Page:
Friday, March 05, 2004

Antonioni: I want to re-create reality in an abstract form. I'm really questioning the nature of reality. This is an essential point to remember about the visual aspects of the film, since one of its chief themes is "to see or not to see properly the true value of things."

Antonioni: The young people among whom my film is situated are all aimless, without any drive but to reach that aimless freedom. Freedom that for them means marijuana, sexual perversion, anything . . . What you get at the end doesn't interest me . . . It's that conquest of freedom that matters. The pursuit of freedom gives man his most exciting moments. Once it's conquered, once all discipline is discarded, then it's decadence. Decadence without any visible future.

Living among that youth, I had the precise sensation of entering a world which has finally put down barriers between individual and individual. You can speak with anyone of anything. No more taboo topics. I've talked with hundreds of young girls and boys who were seeing me for the first time. If one is used to smoking marijuana, he'll say so without fear. If a girl is frigid, she has no inhibition to admit it. This is a generation that has approached a certain individual freddom . . . and freedom from feelings too, because their sexual freedom, at this point, goes without saying. I don't know whether they can love the way we loved. They must suffer, I guess, but I'm sure they suffer for reasons very different from ours . . . never romantic . . . To live as a "swinger" . . . I think it means to take a leave from certain norms, certain traditions at any cost . . . But maybe it is also a legitimate way to get nearer a happier condition of life. Who can tell?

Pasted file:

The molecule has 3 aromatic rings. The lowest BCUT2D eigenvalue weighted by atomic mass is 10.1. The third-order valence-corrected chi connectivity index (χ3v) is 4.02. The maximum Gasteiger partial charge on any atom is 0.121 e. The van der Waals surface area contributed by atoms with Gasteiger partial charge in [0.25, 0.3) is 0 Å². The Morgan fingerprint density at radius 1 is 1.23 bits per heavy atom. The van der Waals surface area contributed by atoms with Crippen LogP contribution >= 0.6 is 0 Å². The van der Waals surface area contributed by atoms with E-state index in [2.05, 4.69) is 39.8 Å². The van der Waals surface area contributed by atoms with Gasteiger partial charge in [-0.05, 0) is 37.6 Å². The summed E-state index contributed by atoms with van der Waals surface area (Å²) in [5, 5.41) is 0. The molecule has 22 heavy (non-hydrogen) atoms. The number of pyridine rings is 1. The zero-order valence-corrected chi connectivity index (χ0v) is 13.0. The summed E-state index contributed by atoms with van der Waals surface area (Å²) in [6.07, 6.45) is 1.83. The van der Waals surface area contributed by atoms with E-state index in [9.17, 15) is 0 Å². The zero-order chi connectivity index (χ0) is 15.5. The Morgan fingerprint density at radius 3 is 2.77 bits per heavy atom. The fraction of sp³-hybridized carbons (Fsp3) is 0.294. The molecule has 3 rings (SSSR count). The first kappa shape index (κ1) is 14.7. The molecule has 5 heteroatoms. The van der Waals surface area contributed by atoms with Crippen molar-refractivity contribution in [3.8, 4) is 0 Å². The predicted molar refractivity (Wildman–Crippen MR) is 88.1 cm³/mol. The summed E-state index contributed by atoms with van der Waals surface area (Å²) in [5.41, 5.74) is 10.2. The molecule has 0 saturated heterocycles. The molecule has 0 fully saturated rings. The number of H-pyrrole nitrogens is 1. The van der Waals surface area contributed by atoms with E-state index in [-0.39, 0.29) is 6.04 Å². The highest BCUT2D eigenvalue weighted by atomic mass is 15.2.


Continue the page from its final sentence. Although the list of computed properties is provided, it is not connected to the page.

. . . . Love today is weaker, paler than in the past. When Soviet Cosmonaut Titov came back from his flight among the stars, he was asked by the press whether from the heights he had reached he'd once thought about his wife. 'No,' said Titov quietly before returning to live with her.

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